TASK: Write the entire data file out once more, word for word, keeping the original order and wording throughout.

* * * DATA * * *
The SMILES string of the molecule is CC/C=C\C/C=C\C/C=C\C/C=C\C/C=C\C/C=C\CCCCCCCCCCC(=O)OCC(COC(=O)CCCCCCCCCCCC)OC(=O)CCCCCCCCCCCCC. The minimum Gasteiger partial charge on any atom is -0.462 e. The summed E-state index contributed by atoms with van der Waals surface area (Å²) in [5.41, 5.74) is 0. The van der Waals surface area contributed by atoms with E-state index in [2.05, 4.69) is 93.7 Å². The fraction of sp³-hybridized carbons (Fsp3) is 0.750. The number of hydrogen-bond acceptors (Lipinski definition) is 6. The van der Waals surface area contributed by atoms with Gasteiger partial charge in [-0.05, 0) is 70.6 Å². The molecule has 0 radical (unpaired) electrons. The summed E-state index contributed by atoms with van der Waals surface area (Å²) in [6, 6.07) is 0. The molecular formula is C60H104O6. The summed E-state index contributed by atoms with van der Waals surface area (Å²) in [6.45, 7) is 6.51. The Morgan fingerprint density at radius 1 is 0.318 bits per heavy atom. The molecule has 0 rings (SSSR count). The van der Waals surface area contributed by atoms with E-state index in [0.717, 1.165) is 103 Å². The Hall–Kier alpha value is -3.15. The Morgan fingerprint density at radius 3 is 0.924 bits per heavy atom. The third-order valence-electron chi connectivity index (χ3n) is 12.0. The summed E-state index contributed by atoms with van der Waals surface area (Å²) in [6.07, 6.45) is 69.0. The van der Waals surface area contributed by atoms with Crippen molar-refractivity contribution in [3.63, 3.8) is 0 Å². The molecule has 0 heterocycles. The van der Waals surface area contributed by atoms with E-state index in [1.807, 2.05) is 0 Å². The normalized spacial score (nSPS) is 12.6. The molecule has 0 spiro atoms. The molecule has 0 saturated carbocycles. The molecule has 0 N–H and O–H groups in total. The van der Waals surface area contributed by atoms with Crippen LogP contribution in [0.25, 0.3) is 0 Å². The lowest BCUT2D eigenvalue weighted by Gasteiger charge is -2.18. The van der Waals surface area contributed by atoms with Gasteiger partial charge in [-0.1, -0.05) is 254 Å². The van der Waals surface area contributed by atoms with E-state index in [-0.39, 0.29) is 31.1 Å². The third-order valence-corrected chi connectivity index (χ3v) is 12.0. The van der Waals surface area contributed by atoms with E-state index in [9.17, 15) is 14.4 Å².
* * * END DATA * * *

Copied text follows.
The SMILES string of the molecule is CC/C=C\C/C=C\C/C=C\C/C=C\C/C=C\C/C=C\CCCCCCCCCCC(=O)OCC(COC(=O)CCCCCCCCCCCC)OC(=O)CCCCCCCCCCCCC. The minimum Gasteiger partial charge on any atom is -0.462 e. The summed E-state index contributed by atoms with van der Waals surface area (Å²) in [5.41, 5.74) is 0. The van der Waals surface area contributed by atoms with E-state index in [2.05, 4.69) is 93.7 Å². The fraction of sp³-hybridized carbons (Fsp3) is 0.750. The number of hydrogen-bond acceptors (Lipinski definition) is 6. The van der Waals surface area contributed by atoms with Gasteiger partial charge in [-0.05, 0) is 70.6 Å². The molecule has 0 radical (unpaired) electrons. The summed E-state index contributed by atoms with van der Waals surface area (Å²) in [6, 6.07) is 0. The molecular formula is C60H104O6. The summed E-state index contributed by atoms with van der Waals surface area (Å²) in [6.45, 7) is 6.51. The Morgan fingerprint density at radius 1 is 0.318 bits per heavy atom. The molecule has 0 rings (SSSR count). The van der Waals surface area contributed by atoms with E-state index in [0.717, 1.165) is 103 Å². The Hall–Kier alpha value is -3.15. The Morgan fingerprint density at radius 3 is 0.924 bits per heavy atom. The third-order valence-electron chi connectivity index (χ3n) is 12.0. The summed E-state index contributed by atoms with van der Waals surface area (Å²) in [6.07, 6.45) is 69.0. The van der Waals surface area contributed by atoms with Crippen molar-refractivity contribution in [3.63, 3.8) is 0 Å². The molecule has 0 heterocycles. The van der Waals surface area contributed by atoms with E-state index in [1.807, 2.05) is 0 Å². The normalized spacial score (nSPS) is 12.6. The molecule has 0 spiro atoms. The molecule has 0 saturated carbocycles. The molecule has 0 N–H and O–H groups in total. The van der Waals surface area contributed by atoms with Crippen LogP contribution in [0.25, 0.3) is 0 Å². The lowest BCUT2D eigenvalue weighted by Gasteiger charge is -2.18. The van der Waals surface area contributed by atoms with Gasteiger partial charge in [-0.1, -0.05) is 254 Å². The van der Waals surface area contributed by atoms with E-state index in [-0.39, 0.29) is 31.1 Å². The third-order valence-corrected chi connectivity index (χ3v) is 12.0. The van der Waals surface area contributed by atoms with E-state index in [9.17, 15) is 14.4 Å².